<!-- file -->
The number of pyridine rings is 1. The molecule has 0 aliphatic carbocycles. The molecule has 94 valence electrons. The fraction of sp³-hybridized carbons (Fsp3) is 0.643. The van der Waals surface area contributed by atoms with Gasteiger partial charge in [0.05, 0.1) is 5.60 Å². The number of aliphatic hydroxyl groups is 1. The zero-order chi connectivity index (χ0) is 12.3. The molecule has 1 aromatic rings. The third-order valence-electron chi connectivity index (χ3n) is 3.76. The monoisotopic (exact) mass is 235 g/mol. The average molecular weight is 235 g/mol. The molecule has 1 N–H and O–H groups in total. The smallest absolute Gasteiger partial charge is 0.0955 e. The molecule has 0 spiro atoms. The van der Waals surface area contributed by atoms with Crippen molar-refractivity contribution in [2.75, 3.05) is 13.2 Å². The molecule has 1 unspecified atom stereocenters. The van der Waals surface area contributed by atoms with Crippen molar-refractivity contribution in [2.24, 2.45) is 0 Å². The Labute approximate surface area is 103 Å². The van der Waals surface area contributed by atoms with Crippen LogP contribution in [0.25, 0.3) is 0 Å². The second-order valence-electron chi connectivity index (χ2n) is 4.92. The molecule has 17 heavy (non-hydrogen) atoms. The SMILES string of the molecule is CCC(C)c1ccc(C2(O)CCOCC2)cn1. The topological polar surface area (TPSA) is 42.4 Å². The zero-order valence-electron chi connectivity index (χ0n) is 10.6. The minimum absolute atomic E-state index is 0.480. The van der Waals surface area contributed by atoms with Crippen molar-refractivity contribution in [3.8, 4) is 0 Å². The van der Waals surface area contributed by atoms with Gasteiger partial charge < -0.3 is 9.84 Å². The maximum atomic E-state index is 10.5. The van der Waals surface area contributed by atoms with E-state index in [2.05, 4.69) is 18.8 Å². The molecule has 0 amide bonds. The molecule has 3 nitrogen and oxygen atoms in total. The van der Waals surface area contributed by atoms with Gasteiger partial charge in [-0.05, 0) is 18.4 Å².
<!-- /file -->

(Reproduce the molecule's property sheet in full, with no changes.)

The number of pyridine rings is 1. The molecule has 0 aliphatic carbocycles. The molecule has 94 valence electrons. The fraction of sp³-hybridized carbons (Fsp3) is 0.643. The van der Waals surface area contributed by atoms with Gasteiger partial charge in [0.05, 0.1) is 5.60 Å². The number of aliphatic hydroxyl groups is 1. The zero-order chi connectivity index (χ0) is 12.3. The molecule has 1 aromatic rings. The third-order valence-electron chi connectivity index (χ3n) is 3.76. The monoisotopic (exact) mass is 235 g/mol. The average molecular weight is 235 g/mol. The molecule has 1 N–H and O–H groups in total. The smallest absolute Gasteiger partial charge is 0.0955 e. The molecule has 0 spiro atoms. The van der Waals surface area contributed by atoms with Crippen molar-refractivity contribution in [2.75, 3.05) is 13.2 Å². The molecule has 1 unspecified atom stereocenters. The van der Waals surface area contributed by atoms with Crippen molar-refractivity contribution in [2.24, 2.45) is 0 Å². The Labute approximate surface area is 103 Å². The van der Waals surface area contributed by atoms with Crippen LogP contribution in [0.25, 0.3) is 0 Å². The second-order valence-electron chi connectivity index (χ2n) is 4.92. The molecule has 17 heavy (non-hydrogen) atoms. The SMILES string of the molecule is CCC(C)c1ccc(C2(O)CCOCC2)cn1. The topological polar surface area (TPSA) is 42.4 Å². The zero-order valence-electron chi connectivity index (χ0n) is 10.6. The minimum absolute atomic E-state index is 0.480. The van der Waals surface area contributed by atoms with Crippen molar-refractivity contribution in [3.8, 4) is 0 Å². The van der Waals surface area contributed by atoms with Gasteiger partial charge < -0.3 is 9.84 Å². The maximum atomic E-state index is 10.5. The van der Waals surface area contributed by atoms with E-state index in [2.05, 4.69) is 18.8 Å². The molecule has 0 amide bonds. The molecule has 3 nitrogen and oxygen atoms in total. The van der Waals surface area contributed by atoms with Gasteiger partial charge in [-0.05, 0) is 18.4 Å².